After storming the US Capitol: Police intensify protection of the Bundestag


After storming the US Capitol
Police increase protection of the Bundestag

The violent assault on the US Capitol also has consequences for German politics: According to Bundestag President Schäuble, the Reichstag will now be better guarded by the Berlin state police. Top politicians react differently to the tightening of security precautions.

In response to the storm on the US Capitol in Washington, the Berlin police increased their presence to protect the Bundestag. Parliament President Wolfgang Schäuble informed the members of the Bundestag in a letter that “Bild am Sonntag” has received: “The Berlin state police have already had their forces strengthened in the vicinity of the Reichstag building.”

He himself had asked the Foreign Office for a report on the riots in the USA and would “clarify with the federal government and the state of Berlin what conclusions can be drawn from this in order to safeguard the Bundestag”. A police spokesman had already announced on Thursday that the protective measures for important buildings in the capital would be “adjusted”. This applies to the Reichstag building and objects in the USA.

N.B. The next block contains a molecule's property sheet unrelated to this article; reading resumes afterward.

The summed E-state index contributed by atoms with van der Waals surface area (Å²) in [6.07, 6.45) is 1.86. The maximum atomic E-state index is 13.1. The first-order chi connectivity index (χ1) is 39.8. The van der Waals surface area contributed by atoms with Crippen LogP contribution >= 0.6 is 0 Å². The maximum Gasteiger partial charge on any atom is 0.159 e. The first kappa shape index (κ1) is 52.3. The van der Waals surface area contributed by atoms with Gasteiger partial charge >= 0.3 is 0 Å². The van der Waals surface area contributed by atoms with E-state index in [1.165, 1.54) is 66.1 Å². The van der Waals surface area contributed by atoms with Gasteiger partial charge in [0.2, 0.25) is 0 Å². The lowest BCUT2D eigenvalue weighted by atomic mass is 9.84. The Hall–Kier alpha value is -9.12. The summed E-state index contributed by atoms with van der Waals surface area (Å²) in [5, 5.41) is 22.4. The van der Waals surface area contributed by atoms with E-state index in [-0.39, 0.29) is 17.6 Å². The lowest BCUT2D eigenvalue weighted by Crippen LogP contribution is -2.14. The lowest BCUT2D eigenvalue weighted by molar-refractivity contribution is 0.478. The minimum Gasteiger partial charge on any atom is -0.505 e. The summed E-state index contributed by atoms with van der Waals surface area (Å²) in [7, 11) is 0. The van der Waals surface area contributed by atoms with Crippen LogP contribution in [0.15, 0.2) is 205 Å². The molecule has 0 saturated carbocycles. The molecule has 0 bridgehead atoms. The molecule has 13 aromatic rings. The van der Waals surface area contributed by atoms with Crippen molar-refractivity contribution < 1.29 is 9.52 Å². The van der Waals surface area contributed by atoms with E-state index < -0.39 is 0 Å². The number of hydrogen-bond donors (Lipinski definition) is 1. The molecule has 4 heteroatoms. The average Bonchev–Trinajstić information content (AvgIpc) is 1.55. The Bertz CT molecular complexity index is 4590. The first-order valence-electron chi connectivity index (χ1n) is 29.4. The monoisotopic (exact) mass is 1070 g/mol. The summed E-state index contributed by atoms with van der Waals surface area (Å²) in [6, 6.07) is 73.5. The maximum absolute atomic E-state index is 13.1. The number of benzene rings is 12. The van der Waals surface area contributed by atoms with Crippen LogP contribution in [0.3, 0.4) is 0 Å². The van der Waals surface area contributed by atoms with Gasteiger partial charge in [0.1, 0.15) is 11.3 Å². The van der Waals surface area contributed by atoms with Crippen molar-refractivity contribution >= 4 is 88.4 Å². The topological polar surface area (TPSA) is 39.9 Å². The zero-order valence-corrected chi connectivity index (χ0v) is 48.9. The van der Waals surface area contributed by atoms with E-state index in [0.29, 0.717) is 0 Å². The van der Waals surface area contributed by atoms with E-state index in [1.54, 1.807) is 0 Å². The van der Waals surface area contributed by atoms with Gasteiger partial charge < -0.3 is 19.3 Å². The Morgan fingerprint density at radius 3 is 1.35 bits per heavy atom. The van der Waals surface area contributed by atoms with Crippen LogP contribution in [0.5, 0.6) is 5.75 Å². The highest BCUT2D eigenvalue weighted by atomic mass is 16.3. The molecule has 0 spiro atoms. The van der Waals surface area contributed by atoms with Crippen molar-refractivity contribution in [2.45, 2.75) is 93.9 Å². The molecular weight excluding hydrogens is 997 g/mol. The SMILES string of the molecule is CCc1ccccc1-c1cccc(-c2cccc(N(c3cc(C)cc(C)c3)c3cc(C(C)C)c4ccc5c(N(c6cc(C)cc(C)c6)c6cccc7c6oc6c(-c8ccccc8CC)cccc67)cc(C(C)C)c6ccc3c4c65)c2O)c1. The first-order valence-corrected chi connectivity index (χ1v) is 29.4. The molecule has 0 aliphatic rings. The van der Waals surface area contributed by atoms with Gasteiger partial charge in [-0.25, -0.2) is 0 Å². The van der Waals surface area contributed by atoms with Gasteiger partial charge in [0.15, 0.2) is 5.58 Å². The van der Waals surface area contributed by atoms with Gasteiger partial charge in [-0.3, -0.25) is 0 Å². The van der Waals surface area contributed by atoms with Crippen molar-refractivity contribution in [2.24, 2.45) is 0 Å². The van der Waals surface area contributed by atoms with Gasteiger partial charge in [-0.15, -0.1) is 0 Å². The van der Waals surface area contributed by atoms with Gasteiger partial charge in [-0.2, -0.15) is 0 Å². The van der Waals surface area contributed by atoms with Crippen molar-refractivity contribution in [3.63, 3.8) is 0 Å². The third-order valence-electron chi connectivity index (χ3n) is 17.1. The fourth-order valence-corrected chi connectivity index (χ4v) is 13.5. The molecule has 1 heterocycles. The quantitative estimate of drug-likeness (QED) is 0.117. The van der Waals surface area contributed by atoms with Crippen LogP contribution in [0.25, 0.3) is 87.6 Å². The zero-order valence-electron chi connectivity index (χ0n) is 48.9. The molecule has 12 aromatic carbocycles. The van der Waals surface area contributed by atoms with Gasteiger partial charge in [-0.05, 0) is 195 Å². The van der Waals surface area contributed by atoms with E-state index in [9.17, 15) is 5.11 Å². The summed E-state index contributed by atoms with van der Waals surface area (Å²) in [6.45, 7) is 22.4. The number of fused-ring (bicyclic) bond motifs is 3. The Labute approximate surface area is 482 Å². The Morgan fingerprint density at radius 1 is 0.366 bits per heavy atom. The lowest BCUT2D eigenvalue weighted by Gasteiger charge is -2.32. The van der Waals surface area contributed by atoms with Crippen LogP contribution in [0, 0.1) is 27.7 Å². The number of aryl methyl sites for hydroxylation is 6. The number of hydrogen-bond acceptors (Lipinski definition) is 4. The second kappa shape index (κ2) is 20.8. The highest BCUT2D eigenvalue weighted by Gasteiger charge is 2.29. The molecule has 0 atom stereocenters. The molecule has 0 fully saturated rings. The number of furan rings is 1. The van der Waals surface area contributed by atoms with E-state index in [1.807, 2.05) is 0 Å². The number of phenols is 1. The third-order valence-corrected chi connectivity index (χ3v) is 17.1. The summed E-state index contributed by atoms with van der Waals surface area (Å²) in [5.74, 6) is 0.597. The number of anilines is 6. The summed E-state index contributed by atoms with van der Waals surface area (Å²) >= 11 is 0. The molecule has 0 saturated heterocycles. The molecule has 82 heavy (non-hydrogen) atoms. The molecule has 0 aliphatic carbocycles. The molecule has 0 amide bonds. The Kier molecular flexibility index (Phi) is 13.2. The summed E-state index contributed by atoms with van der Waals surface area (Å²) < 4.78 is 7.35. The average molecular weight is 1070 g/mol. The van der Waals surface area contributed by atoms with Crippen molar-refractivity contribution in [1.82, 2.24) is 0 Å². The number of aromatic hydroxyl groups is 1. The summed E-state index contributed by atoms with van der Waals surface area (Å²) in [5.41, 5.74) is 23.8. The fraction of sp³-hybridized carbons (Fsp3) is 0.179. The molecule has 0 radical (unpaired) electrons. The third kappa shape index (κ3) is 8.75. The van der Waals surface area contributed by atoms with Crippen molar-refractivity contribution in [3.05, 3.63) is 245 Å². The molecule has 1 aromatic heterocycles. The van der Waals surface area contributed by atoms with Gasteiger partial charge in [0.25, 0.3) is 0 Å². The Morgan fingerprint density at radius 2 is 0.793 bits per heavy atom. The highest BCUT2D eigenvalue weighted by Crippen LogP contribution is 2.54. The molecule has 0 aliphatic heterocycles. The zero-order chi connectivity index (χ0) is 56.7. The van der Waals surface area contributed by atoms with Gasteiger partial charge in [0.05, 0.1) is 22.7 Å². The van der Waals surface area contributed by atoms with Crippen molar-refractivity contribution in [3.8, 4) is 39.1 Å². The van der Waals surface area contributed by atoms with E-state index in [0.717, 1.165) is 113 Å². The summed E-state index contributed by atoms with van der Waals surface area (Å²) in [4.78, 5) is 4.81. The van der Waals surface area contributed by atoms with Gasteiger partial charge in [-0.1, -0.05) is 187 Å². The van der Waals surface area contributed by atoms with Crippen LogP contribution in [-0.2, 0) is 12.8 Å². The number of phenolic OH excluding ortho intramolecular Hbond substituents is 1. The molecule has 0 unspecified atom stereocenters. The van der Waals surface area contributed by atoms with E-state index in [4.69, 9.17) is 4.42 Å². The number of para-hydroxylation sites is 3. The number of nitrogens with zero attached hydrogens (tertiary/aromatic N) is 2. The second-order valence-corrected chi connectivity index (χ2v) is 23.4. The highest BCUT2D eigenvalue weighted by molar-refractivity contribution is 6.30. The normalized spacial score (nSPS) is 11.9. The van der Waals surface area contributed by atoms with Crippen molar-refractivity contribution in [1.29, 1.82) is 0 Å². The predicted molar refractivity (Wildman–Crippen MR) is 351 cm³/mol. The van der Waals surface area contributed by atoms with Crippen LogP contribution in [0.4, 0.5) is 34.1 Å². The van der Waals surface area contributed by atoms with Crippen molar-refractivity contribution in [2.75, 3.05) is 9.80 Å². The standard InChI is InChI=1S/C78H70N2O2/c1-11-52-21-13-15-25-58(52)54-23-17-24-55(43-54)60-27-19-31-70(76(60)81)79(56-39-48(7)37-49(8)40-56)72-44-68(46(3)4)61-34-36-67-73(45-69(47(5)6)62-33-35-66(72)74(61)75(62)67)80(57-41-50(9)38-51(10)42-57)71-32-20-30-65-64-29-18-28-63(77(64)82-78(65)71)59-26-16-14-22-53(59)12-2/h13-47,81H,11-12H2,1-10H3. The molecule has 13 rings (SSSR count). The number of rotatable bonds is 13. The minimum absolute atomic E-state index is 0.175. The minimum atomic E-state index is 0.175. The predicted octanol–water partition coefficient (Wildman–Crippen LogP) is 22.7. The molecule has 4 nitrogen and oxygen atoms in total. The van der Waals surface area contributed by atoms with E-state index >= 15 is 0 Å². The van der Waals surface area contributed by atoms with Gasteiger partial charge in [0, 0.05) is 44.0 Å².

Angry supporters of the elected US President Donald Trump broke into the Washington Capitol, the seat of the American Parliament, on Wednesday. Five people, including a police officer, died in connection with the rioting. In Berlin, supporters of the so-called lateral thinkers movement stormed the steps of the Reichstag building at a demonstration in August.

Bavaria’s Prime Minister Markus Söder told Welt am Sonntag about the events in Washington: “Bad thoughts turn into bad words and at some point also bad deeds. That’s why we in Germany not only have to improve security measures for democratic institutions, but fundamentally the sect-like movement of the ‘lateral thinkers’ and other comparable groups in view. ”

FDP and Greens partly cautious

The Bundestag vice-presidents of the FDP and the Greens, Wolfgang Kubicki and Claudia Roth, were still skeptical about a possible tightening of the security precautions at the Reichstag on Thursday. “We will not turn the Bundestag into a citadel, because that is exactly the goal of the enemies of democracy to destroy the openness of our parliament,” said Roth of the “Augsburger Allgemeine”. Kubicki told the newspaper: “A similar attack would not be feasible with our security concept.”

He does not rule out “that people in Germany orient themselves to the disturbing images in Washington and have similar things in mind,” said Kubicki. “But I think it’s very unlikely.” Regardless of this, he sees the Bundestag “well prepared for such a case”.

The parliamentary managing director of the Greens parliamentary group, Britta Haßelmann, said, however, that the Bundestag must take into account the security needs of employees and members of parliament. “We have to protect parliament from destructive and anti-parliamentary attacks,” she said.

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